Arctic Silver Ceramique thermal paste...Results! (Pax please read)

Discussion in 'MacBook' started by AlphaDogg, Jun 9, 2010.

  1. AlphaDogg, Jun 9, 2010
    Last edited: Jan 16, 2011

    AlphaDogg macrumors 68040

    AlphaDogg

    Joined:
    May 20, 2010
    Location:
    Boulder, CO
    #1
    I went into my local microcenter and I purchased 2.5g of Arctic Silver Ceramique (really good price, $3.99). I would not dare reapply already have reapplied thermal paste on my brand new MBP (specs in sig), but I have an old (late 2007 model) white MacBook which was in desperate need of a reapplication.

    Before the reapplication of thermal paste, it would idle between 55-65ºC (131º-150ºF). While watching flash videos, it would hover around 91ºC (195ºF)

    After the reapplication of the thermal paste, it idles between 39º-53ºC (102º-128ºF). Now, it never goes over 71ºC (160ºF) while watching flash videos.

    If you can, I would recommend reapplying thermal paste. I would also recommend Arctic Silver Ceramique. I would also like to report how easy it was, if you follow ifixit's online guides on how to remove the heatsink and how to apply thermal paste. I have never done this before, and when following these guides, it was very easy.

    A good way to keep track of your screws from your MacBook is to take a piece of duct tape, and flip it over so that the sticky side is exposed. Put the screws on the duct tape, and you will find that they stay where you put them and it is easy to organize the screws.

    Note: I am not responsible for any damage done to your property resulting from this post/thread.
     
  2. ClassicII macrumors 6502

    ClassicII

    Joined:
    Sep 21, 2009
    Location:
    Chicago, IL
    #2
    190! hot damn.

    When you were inside the laptop was it really dusty ?
     
  3. AlphaDogg thread starter macrumors 68040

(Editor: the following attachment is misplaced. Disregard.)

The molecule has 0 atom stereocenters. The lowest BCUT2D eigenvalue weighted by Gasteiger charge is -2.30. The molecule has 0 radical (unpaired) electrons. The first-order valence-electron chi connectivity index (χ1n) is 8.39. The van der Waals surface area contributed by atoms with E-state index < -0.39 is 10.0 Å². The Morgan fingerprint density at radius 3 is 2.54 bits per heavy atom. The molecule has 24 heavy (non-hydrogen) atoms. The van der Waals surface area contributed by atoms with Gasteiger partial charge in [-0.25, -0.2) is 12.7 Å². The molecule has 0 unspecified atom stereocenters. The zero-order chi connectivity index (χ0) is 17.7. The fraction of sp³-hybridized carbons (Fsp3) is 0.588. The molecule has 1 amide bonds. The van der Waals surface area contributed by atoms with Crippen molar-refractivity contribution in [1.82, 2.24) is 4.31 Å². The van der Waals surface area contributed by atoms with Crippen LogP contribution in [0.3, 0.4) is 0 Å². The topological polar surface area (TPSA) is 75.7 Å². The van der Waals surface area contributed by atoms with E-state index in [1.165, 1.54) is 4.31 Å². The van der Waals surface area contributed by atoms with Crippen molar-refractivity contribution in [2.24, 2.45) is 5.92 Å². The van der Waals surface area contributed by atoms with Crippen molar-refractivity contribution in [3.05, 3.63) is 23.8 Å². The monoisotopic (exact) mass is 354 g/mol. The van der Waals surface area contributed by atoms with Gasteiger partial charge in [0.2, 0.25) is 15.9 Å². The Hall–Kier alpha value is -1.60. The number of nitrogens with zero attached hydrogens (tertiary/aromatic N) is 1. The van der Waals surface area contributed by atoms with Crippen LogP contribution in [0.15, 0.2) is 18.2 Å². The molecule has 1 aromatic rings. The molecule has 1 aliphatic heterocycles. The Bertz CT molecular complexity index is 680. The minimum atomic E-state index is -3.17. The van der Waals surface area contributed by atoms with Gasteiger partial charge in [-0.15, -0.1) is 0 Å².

AlphaDogg

    Joined:
    May 20, 2010
    Location:
    Boulder, CO
    #3
    The fan was slightly dusty, but there was no dust whatsoever, anywhere on the logic board or components. The only variable here is the thermal paste.

    Right now, while just reading forums, my internal CPU temperature is at 117ºF and my fans are at 1794rpm. This thing is actually bearable to have sitting on my lap! Because the fans aren't spinning up as high, my battery life has also increased dramatically.

    I also plan on doing this to my aging iBook G4 (14" 1.33GHz model) that was given to me, because the previous owner had no use for it. My mom uses it now, and she complains of heat. Does anybody know about any problems that I would encounter? I know that the iBooks had graphics issues. Will removing the induce invoke any graphics issues?
     
  4. nph macrumors 6502a

    Joined:
    Feb 9, 2005
    #4
    Did you notice if the case got any warmer after the re-application?
     
  5. #5
    I used Arctic Silver #5 on my Black Macbook.

    To make a long story short, I spilt an entire, huge glass of coke on my Macbook a while ago, so I had to disassemble the entire machine and clean it out. I basically gave it an alcohol bath.

    When I removed the heat-sink, I saw that whoever had applied the original thermal paste at the factory did one hell of a sloppy job, because there was too much of it and it was sloppily applied.

    I picked up a tube of Arctic Silver #5 when I was putting the heat-sink back on the CPU, I got my machine up and running again, and it's working better than ever!
    :D
     
  6. AlphaDogg thread starter macrumors 68040

    AlphaDogg

    Joined:
    May 20, 2010
    Location:
    Boulder, CO
    #6
    That is very unfortunate, but at least you knew exactly what you were supposed to do. I am glad that your machine is up and running again! Arctic Silver 5 dries out much quicker that Arctic Silver Ceramique, so you should be wary of the heat and if it gets past a certain temp, shut it off and reapply the paste.

    before when it was on my lap, when i was surfing the interwebs, it would feel pretty hot. Now when its on my lap, when i am surfing the interwebs, it feels like it is powered off.
     
  7. #7